The Many Publics of Science: Using Altmetrics to Identify Common Communication Channels by Scientific field

Authors : Daniel Torres-Salinas, Domingo Docampo, Wenceslao Arroyo-Machado, Nicolas Robinson-Garcia

Altmetrics have led to new quantitative studies of science through social media interactions. However, there are no models of science communication that respond to the multiplicity of non-academic channels.

Using the 3653 authors with the highest volume of altmetrics mentions from the main channels (Twitter, News, Facebook, Wikipedia, Blog, Policy documents, and Peer reviews) to their publications (2016-2020), it has been analyzed where the audiences of each discipline are located.

The results evidence the generalities and specificities of these new communication models and the differences between areas. These findings are useful for the development of science communication policies and strategies.


Identifying and characterizing social media communities: a socio-semantic network approach to altmetrics

Authors : Wenceslao Arroyo-Machado, Daniel Torres-Salinas, Nicolas Robinson-Garcia

Altmetric indicators allow exploring and profiling individuals who discuss and share scientific literature in social media. But it is still a challenge to identify and characterize communities based on the research topics in which they are interested as social and geographic proximity also influence interactions.

This paper proposes a new method which profiles social media users based on their interest on research topics using altmetric data. Social media users are clustered based on the topics related to the research publications they share in social media.

This allows removing linkages which respond to social or personal proximity and identifying disconnected users who may have similar research interests. We test this method for users tweeting publications from the fields of Information Science & Library Science, and Microbiology.

We conclude by discussing the potential application of this method and how it can assist information professionals, policy managers and academics to understand and identify the main actors discussing research literature in social media.

URL : Identifying and characterizing social media communities: a socio-semantic network approach to altmetrics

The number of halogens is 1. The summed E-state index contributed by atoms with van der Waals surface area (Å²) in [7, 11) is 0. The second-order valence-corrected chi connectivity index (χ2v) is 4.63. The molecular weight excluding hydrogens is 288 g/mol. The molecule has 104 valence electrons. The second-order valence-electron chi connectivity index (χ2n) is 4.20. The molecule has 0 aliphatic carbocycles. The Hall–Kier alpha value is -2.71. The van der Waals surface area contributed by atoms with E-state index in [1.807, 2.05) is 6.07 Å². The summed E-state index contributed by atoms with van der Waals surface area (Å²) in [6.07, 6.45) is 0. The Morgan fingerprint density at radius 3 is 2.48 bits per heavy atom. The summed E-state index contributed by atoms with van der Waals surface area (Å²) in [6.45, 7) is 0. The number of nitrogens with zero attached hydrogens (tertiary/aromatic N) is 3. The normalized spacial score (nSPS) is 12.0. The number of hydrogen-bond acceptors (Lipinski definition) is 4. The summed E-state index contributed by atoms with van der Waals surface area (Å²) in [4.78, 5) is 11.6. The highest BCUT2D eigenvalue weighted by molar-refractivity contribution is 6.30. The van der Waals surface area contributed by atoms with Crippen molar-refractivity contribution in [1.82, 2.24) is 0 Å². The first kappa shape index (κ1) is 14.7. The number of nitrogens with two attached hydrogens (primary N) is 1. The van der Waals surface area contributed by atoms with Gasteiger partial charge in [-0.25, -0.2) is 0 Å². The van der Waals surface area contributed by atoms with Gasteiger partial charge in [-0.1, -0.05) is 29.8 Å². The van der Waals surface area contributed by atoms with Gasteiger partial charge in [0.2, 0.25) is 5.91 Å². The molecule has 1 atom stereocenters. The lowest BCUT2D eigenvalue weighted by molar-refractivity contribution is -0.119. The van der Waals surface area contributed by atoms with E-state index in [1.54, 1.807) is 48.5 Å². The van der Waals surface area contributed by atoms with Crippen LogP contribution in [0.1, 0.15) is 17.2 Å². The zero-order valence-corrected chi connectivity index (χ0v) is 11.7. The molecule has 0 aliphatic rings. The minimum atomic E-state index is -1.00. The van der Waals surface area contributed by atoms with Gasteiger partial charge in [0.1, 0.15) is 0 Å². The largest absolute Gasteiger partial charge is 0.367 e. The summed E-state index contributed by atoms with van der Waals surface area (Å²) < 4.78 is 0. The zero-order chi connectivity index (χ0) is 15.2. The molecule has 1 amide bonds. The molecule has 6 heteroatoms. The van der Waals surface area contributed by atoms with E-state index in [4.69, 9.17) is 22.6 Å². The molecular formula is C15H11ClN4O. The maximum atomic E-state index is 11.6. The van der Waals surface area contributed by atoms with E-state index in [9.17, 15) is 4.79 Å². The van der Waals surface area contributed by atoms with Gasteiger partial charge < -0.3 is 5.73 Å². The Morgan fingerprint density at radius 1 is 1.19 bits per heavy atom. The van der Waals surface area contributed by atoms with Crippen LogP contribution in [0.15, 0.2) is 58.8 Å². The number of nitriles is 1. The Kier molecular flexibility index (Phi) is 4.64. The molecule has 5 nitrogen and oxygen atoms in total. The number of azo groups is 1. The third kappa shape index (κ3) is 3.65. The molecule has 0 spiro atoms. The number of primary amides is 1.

Open Access uptake by universities worldwide

Authors : Nicolas Robinson-Garcia​, Rodrigo Costas, Thed N. van Leeuwen

The implementation of policies promoting the adoption of an open science (OS) culture must be accompanied by indicators that allow monitoring the uptake of such policies and their potential effects on research publishing and sharing practices.

This study presents indicators of open access (OA) at the institutional level for universities worldwide. By combining data from Web of Science, Unpaywall and the Leiden Ranking disambiguation of institutions, we track OA coverage of universities’ output for 963 institutions.

This paper presents the methodological challenges, conceptual discrepancies and limitations and discusses further steps needed to move forward the discussion on fostering OA and OS practices and policies.

URL : Open Access uptake by universities worldwide



Open Access and Altmetrics in the pandemic age: Forescast analysis on COVID-19 literature

Authors : Daniel Torres-Salinas, Nicolas Robinson-Garcia, Pedro A. Castillo-Valdivieso

We present an analysis on the uptake of open access on COVID-19 related literature as well as the social media attention they gather when compared with non OA papers.

We use a dataset of publications curated by Dimensions and analyze articles and preprints. Our sample includes 11,686 publications of which 67.5% are openly accessible.

OA publications tend to receive the largest share of social media attention as measured by the Altmetric Attention Score. 37.6% of OA publications are bronze, which means toll journals are providing free access.

MedRxiv contributes to 36.3% of documents in repositories but papers in BiorXiv exhibit on average higher AAS. We predict the growth of COVID-19 literature in the following 30 days estimating ARIMA models for the overall publications set, OA vs. non OA and by location of the document (repository vs. journal).

We estimate that COVID-19 publications will double in the next 20 days, but non OA publications will grow at a higher rate than OA publications. We conclude by discussing the implications of such findings on the dissemination and communication of research findings to mitigate the coronavirus outbreak.


The insoluble problems of books: What does have to offer?

Authors : Daniel Torres-Salinas, Juan Gorraiz, Nicolas Robinson-Garcia